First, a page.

"Wherever men have lived there is a story to be told." Henry David Thoreau

Monday, May 13, 2013

Heroes and Anti-Heroes

One of the authors I grew up reading was Louis L’Amour. In his book, Sackett’s Land, he said, “A man needs heroes. He needs to believe in strength, nobility, and courage.” The heroes in L’Amour’s books all very much met this criteria. You could say that Louis’s heroes were the “white hat” guys, even (if they didn’t wear white hats). They didn’t have vices or demons or even insecurities and doubts. They walked a straight path and they always knew exactly where that path was going. The only time they got side-tracked was if they had to fight the bad guys or help out another good guy. Even the old westerns we used to see on TV in the 50s and 60s (okay, I’m giving away my age here), were all about the quintessential hero.

Then something happened. The anti-hero emerged. He was the hero who had goodness deep in his soul but he wasn’t perfect. He battled right and wrong and stepped over the line frequently because the line wasn’t always clear.  He had vices and demons, and he’d made his share of mistakes in his life. As a matter of fact, he was still making mistakes and trying to overcome those vices and demons. He didn’t wear a white hat. He probably didn’t even own one. He was the imperfect guy all of us imperfect people could relate to. He was the bad boy the ladies fell in love with because they thought they could reform him. Some didn’t even care if they accomplished that; they just wanted him because he stirred their blood in a way the “straight and narrow” guy couldn’t.

In today’s literature and films, the anti-hero is predominant. And not just westerns, of course. But, as westerns go, he has appeared in such western movies as Unforgiven and Lonesome Dove. The TV series Justified and Longmire have wonderful anti-heroes. I’ve found first-hand this to be true with my own books. The stories with the flawed heroes are the ones the readers have liked the most: Seth Sackett in Came A Stranger; Nathaniel Brannigan in Desire’s Treasure; Jim Rider in Mountain Ecstasy. Tyler Chanson in Tyler’s Woman; Keane Trevalyan in The Turquoise Sun; and Dev Summers in The Last Rodeo. They’re all men who have vices, demons, pasts that haunt them, or they have a little (or a lot) of that bad boy in their personality.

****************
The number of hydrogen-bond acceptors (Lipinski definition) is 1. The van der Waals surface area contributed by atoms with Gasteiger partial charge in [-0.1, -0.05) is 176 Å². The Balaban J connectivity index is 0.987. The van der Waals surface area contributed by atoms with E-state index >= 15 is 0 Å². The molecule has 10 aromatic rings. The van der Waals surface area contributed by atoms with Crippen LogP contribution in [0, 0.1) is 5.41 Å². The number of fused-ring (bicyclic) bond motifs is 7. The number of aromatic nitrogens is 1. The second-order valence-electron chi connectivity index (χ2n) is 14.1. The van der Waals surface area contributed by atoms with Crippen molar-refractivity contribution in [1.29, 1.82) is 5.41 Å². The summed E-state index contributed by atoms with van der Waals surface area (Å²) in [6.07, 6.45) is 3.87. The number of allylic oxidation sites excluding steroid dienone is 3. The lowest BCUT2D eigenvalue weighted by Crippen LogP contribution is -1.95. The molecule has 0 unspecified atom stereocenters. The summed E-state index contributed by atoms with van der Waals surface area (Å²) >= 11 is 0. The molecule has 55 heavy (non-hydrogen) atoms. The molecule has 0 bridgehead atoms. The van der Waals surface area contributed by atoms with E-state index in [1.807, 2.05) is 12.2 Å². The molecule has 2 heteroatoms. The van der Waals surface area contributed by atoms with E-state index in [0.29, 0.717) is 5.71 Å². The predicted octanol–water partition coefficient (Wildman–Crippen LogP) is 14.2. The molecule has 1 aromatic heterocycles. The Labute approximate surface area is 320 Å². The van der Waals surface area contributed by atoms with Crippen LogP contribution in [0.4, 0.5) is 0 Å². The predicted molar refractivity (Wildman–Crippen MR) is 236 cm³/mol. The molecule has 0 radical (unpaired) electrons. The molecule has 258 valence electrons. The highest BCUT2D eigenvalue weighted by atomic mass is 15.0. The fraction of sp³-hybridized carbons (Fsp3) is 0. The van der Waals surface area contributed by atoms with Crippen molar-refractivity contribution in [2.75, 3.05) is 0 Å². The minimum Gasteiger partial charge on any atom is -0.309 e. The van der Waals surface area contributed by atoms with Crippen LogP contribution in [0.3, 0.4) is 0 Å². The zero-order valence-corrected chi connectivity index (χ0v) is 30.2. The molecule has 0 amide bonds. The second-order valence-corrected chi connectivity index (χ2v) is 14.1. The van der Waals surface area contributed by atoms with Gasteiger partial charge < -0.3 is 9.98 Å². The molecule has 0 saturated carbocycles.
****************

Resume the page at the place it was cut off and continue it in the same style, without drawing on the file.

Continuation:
I’ll admit, I have an easier time making my men imperfect than I do my women, but it’s just as important for our women who have a few of their own inner struggles, dark pasts, secrets, and vices. Things they need to face or overcome in the course of our stories--or at least be dealing with successfully. So, make a conscious effort to bring imperfection into your characters. Anti-heroes and heroines are more fun to write about. And they are definitely what readers nowadays want in their characters.


Anonymous said...

Love this blog, Linda. Always had a soft spot for the Bad Boy. They are more fun to write about, dream about, etc. And I do love the Anti-heroes in your books.
Sue Anne

Anonymous said...

Another great blog, Linda. No wonder your books are so much fun to read! By-the-way, I love the new cover to Raveled Ends of Sky!


Oh, yes, I wanted to point out that, like me, you watched those old 50s and 60s TV shows when they played on cable.

Linda Sandifer said...

Thanks for your comments, Sherry and Sue Anne. Glad you like the new ebook cover. I hope to have it available by June.

Will Edwinson said...
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